Buying a real estate property is tricky, especially when they come with traumatized incidents. Most sales contract states that seller needs to disclose anything and everything that happened in or with the house that is considered out of ordinary. Whether you need to let the buyers know about the incident or not depends on the incident itself. 

Let us start with the highway that is planned by the city near the seller’s house. Is the seller supposed to disclose it in the disclosure form? The answer is, maybe, because the buyer’s assessment of the property’s worth may change with this new information. What about the street widening in front of the house that will take about a feet from the front lawn? This is a gray area that depends on how the buyer or agent interprets it. However, the buyer needs to know about it as it is an encroachment that cannot be reversed. 

Another question that often comes to the seller’s mind is about disclosing termite eradication that happened many years ago. If there was a total eradication and the issue was fixed permanently, the buyer need not know about it. If there is a termite bond indicating that the problem is no longer there, showing it to buyer will assure him or her that the house is safe. Similarly, the flooding that took place in the portable garage in Lancaster City a decade ago when the previous owner moved in need not be disclosed as long as there wasn’t a recurrence when the current seller was living in that house. Many disclosure forms ask whether the incident happened within the last five years. Only those incidents need to be reported.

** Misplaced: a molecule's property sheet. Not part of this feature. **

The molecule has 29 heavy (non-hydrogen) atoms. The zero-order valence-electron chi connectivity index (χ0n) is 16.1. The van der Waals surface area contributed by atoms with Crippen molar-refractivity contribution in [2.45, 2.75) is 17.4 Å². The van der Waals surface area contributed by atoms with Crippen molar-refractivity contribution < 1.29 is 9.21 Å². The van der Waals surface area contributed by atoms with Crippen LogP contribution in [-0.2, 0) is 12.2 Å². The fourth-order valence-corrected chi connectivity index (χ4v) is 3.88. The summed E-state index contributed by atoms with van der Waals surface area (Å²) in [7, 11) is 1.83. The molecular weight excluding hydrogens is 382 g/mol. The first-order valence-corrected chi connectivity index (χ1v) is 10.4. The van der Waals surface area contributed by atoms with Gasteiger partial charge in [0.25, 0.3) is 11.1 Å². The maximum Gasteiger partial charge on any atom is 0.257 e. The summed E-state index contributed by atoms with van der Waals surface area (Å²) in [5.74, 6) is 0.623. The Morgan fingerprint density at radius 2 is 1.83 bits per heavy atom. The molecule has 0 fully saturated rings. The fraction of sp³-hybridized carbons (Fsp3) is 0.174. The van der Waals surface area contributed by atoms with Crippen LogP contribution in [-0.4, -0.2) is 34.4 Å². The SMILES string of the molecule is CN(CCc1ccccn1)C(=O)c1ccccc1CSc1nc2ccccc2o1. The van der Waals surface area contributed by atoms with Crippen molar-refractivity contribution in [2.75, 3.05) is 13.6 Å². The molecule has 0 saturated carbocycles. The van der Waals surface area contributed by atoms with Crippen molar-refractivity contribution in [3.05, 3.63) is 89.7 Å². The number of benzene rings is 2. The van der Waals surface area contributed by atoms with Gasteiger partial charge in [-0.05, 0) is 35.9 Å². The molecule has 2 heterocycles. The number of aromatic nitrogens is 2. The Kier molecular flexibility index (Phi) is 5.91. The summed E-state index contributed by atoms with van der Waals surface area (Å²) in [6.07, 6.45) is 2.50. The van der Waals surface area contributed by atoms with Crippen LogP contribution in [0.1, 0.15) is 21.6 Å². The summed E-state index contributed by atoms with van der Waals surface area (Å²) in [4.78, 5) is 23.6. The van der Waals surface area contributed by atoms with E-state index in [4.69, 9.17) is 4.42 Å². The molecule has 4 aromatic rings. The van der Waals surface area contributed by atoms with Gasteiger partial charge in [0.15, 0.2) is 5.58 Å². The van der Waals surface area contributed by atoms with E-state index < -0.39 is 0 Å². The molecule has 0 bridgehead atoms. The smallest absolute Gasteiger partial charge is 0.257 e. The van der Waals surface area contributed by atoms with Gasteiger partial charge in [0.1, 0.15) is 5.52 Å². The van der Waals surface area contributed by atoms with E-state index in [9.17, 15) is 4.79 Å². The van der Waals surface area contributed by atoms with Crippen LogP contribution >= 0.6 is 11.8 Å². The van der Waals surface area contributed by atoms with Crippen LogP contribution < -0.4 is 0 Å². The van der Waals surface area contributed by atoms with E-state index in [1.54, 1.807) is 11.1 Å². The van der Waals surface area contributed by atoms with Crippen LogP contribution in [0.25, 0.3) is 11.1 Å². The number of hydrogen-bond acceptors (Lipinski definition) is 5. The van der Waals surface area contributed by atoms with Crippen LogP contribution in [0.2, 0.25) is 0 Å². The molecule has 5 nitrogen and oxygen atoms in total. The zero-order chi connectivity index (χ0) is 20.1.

So, how will the buyer know about the property being under airplane noise radar? This information is easy to find out with a quick look at the map of the locality. Airport noise is something a buyer is expected to know when the house is being shown. No disclosure necessary in this case. What about a problematic neighbor? Well, everyone in this country have the right to live in the property they like regardless of their personality. So, the seller doesn’t have to call the attention to that mean and nosy neighbor. 

How about the house being a crime scene on an October night in the 1980s. It is more likely that the house has gone through price reduction phases since it got sold after the murder, but unless the state says there is no need to disclose it. On a similar note, death by natural cause in the house need not be made aware of unless the state requires that the seller must. Last but not least, houses if they are close to less desirable areas, such as jail, cemetery and waste treatment plan should be disclosed only if the form says so. On the other hand, if the seller hears that any of these structures are coming up near the property in the future, it must be disclosed to potential buyers.